Ashly James wants to see more women in government, so she is starting with herself.

The soon-to-be Pine Tree High School senior was one of two Texas girls selected from more than 600 to represent the state at Girls Nation in Washington, D.C., on July 20-27.

Girls Nation is sponsored by the American Legion Auxiliary and gives high school girls a chance to hold mock Senate sessions, campaign for elected office, elect a Girls Nation president and vice president and work together to pass legislation.

James said she was chosen after Girls State, where she was elected a senator for Girls Nation. She and the other Texas senator already have drafted a bill to help reform the Department of Veterans Affairs.

“I’m really excited,” she said. “I know that it’s really more of an honor at this stage. It’s less learning about government and more about getting experience. I’m going to get to meet my representative, Louie Gohmert, face-to-face so that will be really cool.”

Debate and leadership are not new talents for James. She has been a member of the speech and debate team for years, competing in Lincoln-Douglas and congressional debate. She also is a member of the swim team, National Honor Society president, started a mock trial team and is in the math honor society, Mu Alpha Theta.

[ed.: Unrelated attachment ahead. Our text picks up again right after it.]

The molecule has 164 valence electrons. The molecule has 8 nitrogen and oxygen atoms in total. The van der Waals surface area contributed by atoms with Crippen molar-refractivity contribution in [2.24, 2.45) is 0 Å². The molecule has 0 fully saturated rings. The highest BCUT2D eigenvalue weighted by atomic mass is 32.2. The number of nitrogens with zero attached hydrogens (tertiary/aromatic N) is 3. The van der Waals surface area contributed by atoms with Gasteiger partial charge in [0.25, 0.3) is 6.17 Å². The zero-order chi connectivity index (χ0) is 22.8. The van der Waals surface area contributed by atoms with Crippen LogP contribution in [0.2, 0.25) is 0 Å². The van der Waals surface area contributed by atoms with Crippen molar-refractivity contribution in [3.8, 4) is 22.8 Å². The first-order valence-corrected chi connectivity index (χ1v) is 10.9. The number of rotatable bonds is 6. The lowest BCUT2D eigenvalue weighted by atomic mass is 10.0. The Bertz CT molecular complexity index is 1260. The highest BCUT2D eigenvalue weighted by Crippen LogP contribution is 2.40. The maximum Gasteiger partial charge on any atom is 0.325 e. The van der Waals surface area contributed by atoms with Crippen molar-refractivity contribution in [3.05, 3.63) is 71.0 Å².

Cindy Martin, Pine Tree High School counselor who retired after the 2018-19 school year, said that to her knowledge, James is the first Pine Tree student to make it to Girls Nation.

“I was incredibly proud of her and so happy for her,” Martin said. “She is very intelligent and tenacious and works very hard to accomplish whatever goals she sets or whatever task is before her.”

Martin said James has the personality to do well in Girls Nation.

“She’s also very personable and does not meet a stranger, and so I wasn’t totally surprised,” she said. “I just expect her to do great things; this is just the beginning for her.”

James said her variety of school activities, and Girls State, increased her passion for getting more women involved in leadership and government.

“It can be hard for women to enter the workforce, especially when it comes to government,” she said. “I think for young women to grow up with that and have government taught to them and know they have the option to go into that to pursue that as a career is really important to me.”

That starts in the classroom, she said. While students are required to take government to graduate, James said she thinks more time should be spent on the subject.

“I think we could take more time in class to go over how has the political climate changed over time and how is it still changing now. Do women face discrimination, or is there still under-representation?” James said. “I think taking time to discuss that would be really eye-opening.”

As far as the political climate changing is concerned, James is growing up in a time in which women candidates are being elected and it’s not unusual for them to run for president.

“It’s definitely empowering,” she said. “Seeing that, it’s really eye-opening. It really does, I feel like, open up the possibilities for me whenever I grow up, seeing that that is possible in the world. It really gives me hope that one day, whenever I’m older and when my peers and other girls are older, that we can make a change.”